The first thing is that if you’re struggling to pay for our services, we will reduce the cost for six months to what we’re calling app cost. We will take all of our profit margin out of it and just pay a reduced amount for access to our advice services and that protection. Second to that, if you can’t afford to pay at all, we’re giving payment holidays of up to three months. And then, as a final stage, I suppose if you’re saying that you need more than that, that’s not enough, then we’re setting up a hardship fund for our clients whereby clients will be considered under a procedure to understand exactly what we can do for them as part of that hardship fund, with the under underlying principle, or sorry, I should say overarching principle that we carry on helping you. We don’t wanna ditch you right now just because you can’t pay your bill. We want to make sure we’re helping through this.

    Stu: Just another question regarding hairdressing. Can you ask a client to wait outside after the first 30 minutes while they have their color on and then come back in for another 30 minutes?

    Ed: A really good question. I just find the whole hairdressing thing mind-boggling, to be honest. It remains mind-boggling. You simply cannot practice social distancing. So my assumption is that having them now had two COAG meetings where they must’ve debated this. They are happy that you can cut hair and be in that physical proximity. They’ve put this bizarre 30-minute ruling. I’m no medical expert, but I’d be amazed if anyone was saying that the 35-minute haircut exposes you more than a 29-minute one does. But that’s the rule. Be practical about this. Do what is reasonably practicable, what they are trying to do, and that’s probably the easiest way to answer this.

    Go back to the purpose, which is to minimize extended periods of close proximity and contact. If you could create space during that period, someone could go away, come back, I don’t see why you can’t do that. You’re being asked to run your business in different circumstances. If you can do it in less than half an hour, great. I’m not, as you can probably tell from my own haircut, an expert on how long it might take to get coloring done and so forth, but I’m sure it’s over half an hour. And looking at that practically and saying, look, are there ways that we can work, with best intent, I suppose, to achieve what’s reasonably practicable?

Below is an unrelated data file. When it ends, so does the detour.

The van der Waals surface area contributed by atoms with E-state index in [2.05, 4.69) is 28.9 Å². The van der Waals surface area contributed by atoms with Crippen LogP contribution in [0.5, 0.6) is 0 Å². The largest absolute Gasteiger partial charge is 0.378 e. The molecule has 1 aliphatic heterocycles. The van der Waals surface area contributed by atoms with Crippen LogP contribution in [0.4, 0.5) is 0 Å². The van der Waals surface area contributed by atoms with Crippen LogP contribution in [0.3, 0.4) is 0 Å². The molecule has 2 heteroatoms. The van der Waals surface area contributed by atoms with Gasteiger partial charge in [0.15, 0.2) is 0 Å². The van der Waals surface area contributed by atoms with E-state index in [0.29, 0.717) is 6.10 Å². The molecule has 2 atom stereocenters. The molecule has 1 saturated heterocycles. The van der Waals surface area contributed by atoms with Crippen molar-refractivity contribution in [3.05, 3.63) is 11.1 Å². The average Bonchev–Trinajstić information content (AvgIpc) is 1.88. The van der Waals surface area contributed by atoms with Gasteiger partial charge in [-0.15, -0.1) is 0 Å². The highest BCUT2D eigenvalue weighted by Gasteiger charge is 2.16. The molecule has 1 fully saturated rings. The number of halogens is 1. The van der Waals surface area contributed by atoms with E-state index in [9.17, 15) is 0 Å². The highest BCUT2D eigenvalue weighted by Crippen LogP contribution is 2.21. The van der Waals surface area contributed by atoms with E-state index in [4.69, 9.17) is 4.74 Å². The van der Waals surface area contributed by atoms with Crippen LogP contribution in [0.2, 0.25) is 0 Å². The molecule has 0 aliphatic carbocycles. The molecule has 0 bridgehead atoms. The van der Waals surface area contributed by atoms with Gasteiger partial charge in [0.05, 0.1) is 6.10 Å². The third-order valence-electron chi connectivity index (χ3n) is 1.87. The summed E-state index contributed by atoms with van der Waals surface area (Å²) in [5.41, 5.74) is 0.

Stu: What happens if my employer refuses to let me work from home, even though I can and we then go into a full lockdown? Do I then have to use up all my accrued annual leave?

    Ed: It’s certainly for your employer to determine whether you can work from home. They’re being encouraged, we’re being encouraged to do so if we can. But they’re not obligated to do that. So if we went into a lockdown and the employer was not therefore willing for you to work from home, essentially you would be in a period of enforced lockdown by the government where you wouldn’t be able to carry out your duties and you’d essentially be on a period then of unpaid leave subject to discussing that with your employer.

    Stu: A New Zealand question. Bunnings New Zealand are staying open. We supply them. Can we stay operational?

    Ed: If you look at the definition of essential services in New Zealand, and I was looking at this carefully last night, someone like Bunnings will fall in that definition. And they’ve been quite careful to say that people supplying those essential services can also stay open as well. There’s obviously no point in a Bunnings or a supermarket or anyone else staying open if they can’t get any goods in that. So the short answer is yes, in general terms, but have a look at the specific supply chain to make sure that you do fall within the essential services definition.

    Stu: Lots of questions coming through around how this affects youth centers and/or community centers.

    Ed: Good question. They were broadly covered and categorized when they were starting to talk about various forms of centers. They talked about place centers, galleries, and some other forms of places of public gathering. I think your best rule of thumb is the…in so far as it’s got any clarity at all, the wedding-funeral training guide. If you’ve got a small center where people are congregating in less than groups of 10, unless it’s expressly excluded in youth centers, I need to go and check. I don’t think the language youth centers was used last night. I’d need to check that. I’ll reply online to you. If it wasn’t specifically excluded, then use as a rule of thumb, if these are small congregations, that’s not what they’re necessarily trying to stop. Bear in mind that the childcare centers are still open, for example, as well.